Now, there are some state governments that have been accused of using the treason charge against political opposition to maintain power. In Indonesia, eleven people were arrested in December for allegedly trying to overthrow the government of President Joko Widodo, according to the New York Times. Regional analysts do not believe the suspects tried to overthrow the state.
Prabowo Subianto, a former army general who lost the 2014 presidential election to Mr. Joko, expressed doubt that there was a serious plan for a coup d’état.
“I’m sure the state apparatus have reasons, but I don’t think those people wanted to do it,” he said, referring to a government takeover. “They may have some kind of ‘romantic’ vision. But I think to charge them with treason is maybe a bit too much.”
In Zambia, Hakainde Hichilema, the main opposition leader in the country, was charged with treason last month after he allegedly endangered President Edgar Lungu’s life when his convoy supposedly tried to cut off his motorcade en route to an event to which they both were traveling; recently, a Zambian court refused to drop the charges, claiming that was the decision of a higher court to make.
Many observers believe the charges are politically motivated.
Whether it is Ukraine, Indonesia, Zambia or the U.S., treason tends to mean one party is waging a violent overthrow of the government. The accusations, like those against Yanukovych, are solid and really can be considered as someone fighting against their own country.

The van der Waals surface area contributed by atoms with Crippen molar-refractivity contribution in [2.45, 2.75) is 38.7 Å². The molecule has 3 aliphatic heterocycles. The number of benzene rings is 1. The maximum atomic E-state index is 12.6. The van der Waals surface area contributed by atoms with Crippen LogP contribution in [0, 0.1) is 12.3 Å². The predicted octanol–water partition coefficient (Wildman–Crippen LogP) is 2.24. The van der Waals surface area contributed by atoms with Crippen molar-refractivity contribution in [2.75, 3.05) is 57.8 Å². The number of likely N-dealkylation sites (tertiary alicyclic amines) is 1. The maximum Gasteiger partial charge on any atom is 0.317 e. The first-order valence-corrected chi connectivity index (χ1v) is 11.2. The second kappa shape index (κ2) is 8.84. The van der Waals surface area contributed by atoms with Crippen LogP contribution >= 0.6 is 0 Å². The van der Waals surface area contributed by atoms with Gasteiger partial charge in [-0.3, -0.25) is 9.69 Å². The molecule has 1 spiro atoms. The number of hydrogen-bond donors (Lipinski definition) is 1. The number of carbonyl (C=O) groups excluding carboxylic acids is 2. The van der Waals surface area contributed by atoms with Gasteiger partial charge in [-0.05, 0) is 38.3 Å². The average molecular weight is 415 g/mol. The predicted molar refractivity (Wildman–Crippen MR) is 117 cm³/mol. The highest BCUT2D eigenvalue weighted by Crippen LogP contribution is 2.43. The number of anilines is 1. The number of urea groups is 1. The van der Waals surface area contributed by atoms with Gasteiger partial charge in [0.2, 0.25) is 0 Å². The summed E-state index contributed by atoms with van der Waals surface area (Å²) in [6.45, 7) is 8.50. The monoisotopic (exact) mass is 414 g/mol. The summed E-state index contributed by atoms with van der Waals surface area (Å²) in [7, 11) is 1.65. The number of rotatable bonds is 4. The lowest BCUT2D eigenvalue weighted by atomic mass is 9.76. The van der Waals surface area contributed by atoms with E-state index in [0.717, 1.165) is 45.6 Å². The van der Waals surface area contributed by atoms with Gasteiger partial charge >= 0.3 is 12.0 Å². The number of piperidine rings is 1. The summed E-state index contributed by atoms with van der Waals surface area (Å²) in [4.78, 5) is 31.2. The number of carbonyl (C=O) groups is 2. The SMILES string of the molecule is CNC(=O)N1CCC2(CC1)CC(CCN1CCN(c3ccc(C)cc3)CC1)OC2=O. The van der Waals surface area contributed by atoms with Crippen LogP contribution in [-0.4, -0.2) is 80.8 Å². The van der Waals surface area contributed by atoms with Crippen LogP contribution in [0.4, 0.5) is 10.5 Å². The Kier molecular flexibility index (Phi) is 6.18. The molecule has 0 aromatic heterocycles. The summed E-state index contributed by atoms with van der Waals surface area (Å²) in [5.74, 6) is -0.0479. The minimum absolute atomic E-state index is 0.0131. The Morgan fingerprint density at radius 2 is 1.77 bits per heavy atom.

Incompetence Isn’t Treason
Social media has been abuzz with folks suggesting or outright accusing the President of treason, in part because his actions (and those around him) suggest he is cooperating with the Russians for his personal gain. Indeed, Trump does look suspicious—especially since, in the words of Garry Kasparov, one of his key associates “has more Russia connections than Aeroflot.” Though, none of this suspicion equals treason. Even James Clapper, the former director of the National Intelligence, admits that while Russia did interfere in the U.S. election, he cannot say for certain whether Trump colluded with Russian agents or not in 2016.
And, until Trump actually does do something that is treasonous, it would be best to stop loosely accusing him of it.